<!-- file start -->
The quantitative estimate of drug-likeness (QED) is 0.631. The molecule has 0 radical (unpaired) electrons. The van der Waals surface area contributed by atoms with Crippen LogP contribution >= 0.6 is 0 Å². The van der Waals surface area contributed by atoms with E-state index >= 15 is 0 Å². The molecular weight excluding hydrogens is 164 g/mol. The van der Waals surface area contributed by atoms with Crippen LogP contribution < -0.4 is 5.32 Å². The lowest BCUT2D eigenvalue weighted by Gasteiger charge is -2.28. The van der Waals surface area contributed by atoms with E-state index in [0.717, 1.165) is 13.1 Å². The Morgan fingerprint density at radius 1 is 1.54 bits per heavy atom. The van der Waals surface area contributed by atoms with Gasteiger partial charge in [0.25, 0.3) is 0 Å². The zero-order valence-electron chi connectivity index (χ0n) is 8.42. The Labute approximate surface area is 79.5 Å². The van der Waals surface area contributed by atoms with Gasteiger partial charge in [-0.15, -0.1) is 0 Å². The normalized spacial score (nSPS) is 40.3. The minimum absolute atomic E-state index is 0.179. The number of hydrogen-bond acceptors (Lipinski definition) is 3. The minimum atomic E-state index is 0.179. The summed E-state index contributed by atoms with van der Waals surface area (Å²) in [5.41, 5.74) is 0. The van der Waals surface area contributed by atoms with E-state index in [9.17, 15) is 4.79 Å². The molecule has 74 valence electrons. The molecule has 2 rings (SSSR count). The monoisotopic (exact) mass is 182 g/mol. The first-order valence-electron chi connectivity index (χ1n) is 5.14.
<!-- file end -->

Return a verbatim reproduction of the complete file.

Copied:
The quantitative estimate of drug-likeness (QED) is 0.631. The molecule has 0 radical (unpaired) electrons. The van der Waals surface area contributed by atoms with Crippen LogP contribution >= 0.6 is 0 Å². The van der Waals surface area contributed by atoms with E-state index >= 15 is 0 Å². The molecular weight excluding hydrogens is 164 g/mol. The van der Waals surface area contributed by atoms with Crippen LogP contribution < -0.4 is 5.32 Å². The lowest BCUT2D eigenvalue weighted by Gasteiger charge is -2.28. The van der Waals surface area contributed by atoms with E-state index in [0.717, 1.165) is 13.1 Å². The Morgan fingerprint density at radius 1 is 1.54 bits per heavy atom. The van der Waals surface area contributed by atoms with Gasteiger partial charge in [0.25, 0.3) is 0 Å². The zero-order valence-electron chi connectivity index (χ0n) is 8.42. The Labute approximate surface area is 79.5 Å². The van der Waals surface area contributed by atoms with Gasteiger partial charge in [-0.15, -0.1) is 0 Å². The normalized spacial score (nSPS) is 40.3. The minimum absolute atomic E-state index is 0.179. The number of hydrogen-bond acceptors (Lipinski definition) is 3. The minimum atomic E-state index is 0.179. The summed E-state index contributed by atoms with van der Waals surface area (Å²) in [5.41, 5.74) is 0. The van der Waals surface area contributed by atoms with E-state index in [9.17, 15) is 4.79 Å². The molecule has 74 valence electrons. The molecule has 2 rings (SSSR count). The monoisotopic (exact) mass is 182 g/mol. The first-order valence-electron chi connectivity index (χ1n) is 5.14.